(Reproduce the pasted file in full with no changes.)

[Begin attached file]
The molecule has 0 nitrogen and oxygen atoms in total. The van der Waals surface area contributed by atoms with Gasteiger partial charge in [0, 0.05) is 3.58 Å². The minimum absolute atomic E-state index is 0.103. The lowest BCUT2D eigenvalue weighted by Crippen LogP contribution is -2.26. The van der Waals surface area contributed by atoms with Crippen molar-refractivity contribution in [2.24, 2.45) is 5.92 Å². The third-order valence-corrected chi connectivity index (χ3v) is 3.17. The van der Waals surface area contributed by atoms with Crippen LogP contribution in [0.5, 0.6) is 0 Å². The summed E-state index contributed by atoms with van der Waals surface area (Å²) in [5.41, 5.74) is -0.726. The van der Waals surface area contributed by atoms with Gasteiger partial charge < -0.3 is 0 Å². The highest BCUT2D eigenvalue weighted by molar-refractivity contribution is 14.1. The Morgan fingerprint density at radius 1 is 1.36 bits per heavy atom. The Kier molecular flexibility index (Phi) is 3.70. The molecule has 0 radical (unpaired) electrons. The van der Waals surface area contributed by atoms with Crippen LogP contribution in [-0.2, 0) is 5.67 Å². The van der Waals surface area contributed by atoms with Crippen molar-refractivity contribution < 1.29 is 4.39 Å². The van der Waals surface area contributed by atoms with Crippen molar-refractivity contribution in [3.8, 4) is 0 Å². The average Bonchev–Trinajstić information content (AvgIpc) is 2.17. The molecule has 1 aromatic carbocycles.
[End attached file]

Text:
The molecule has 0 nitrogen and oxygen atoms in total. The van der Waals surface area contributed by atoms with Gasteiger partial charge in [0, 0.05) is 3.58 Å². The minimum absolute atomic E-state index is 0.103. The lowest BCUT2D eigenvalue weighted by Crippen LogP contribution is -2.26. The van der Waals surface area contributed by atoms with Crippen molar-refractivity contribution in [2.24, 2.45) is 5.92 Å². The third-order valence-corrected chi connectivity index (χ3v) is 3.17. The van der Waals surface area contributed by atoms with Crippen LogP contribution in [0.5, 0.6) is 0 Å². The summed E-state index contributed by atoms with van der Waals surface area (Å²) in [5.41, 5.74) is -0.726. The van der Waals surface area contributed by atoms with Gasteiger partial charge < -0.3 is 0 Å². The highest BCUT2D eigenvalue weighted by molar-refractivity contribution is 14.1. The Morgan fingerprint density at radius 1 is 1.36 bits per heavy atom. The Kier molecular flexibility index (Phi) is 3.70. The molecule has 0 radical (unpaired) electrons. The van der Waals surface area contributed by atoms with Crippen LogP contribution in [-0.2, 0) is 5.67 Å². The van der Waals surface area contributed by atoms with Crippen molar-refractivity contribution < 1.29 is 4.39 Å². The van der Waals surface area contributed by atoms with Crippen molar-refractivity contribution in [3.8, 4) is 0 Å². The average Bonchev–Trinajstić information content (AvgIpc) is 2.17. The molecule has 1 aromatic carbocycles.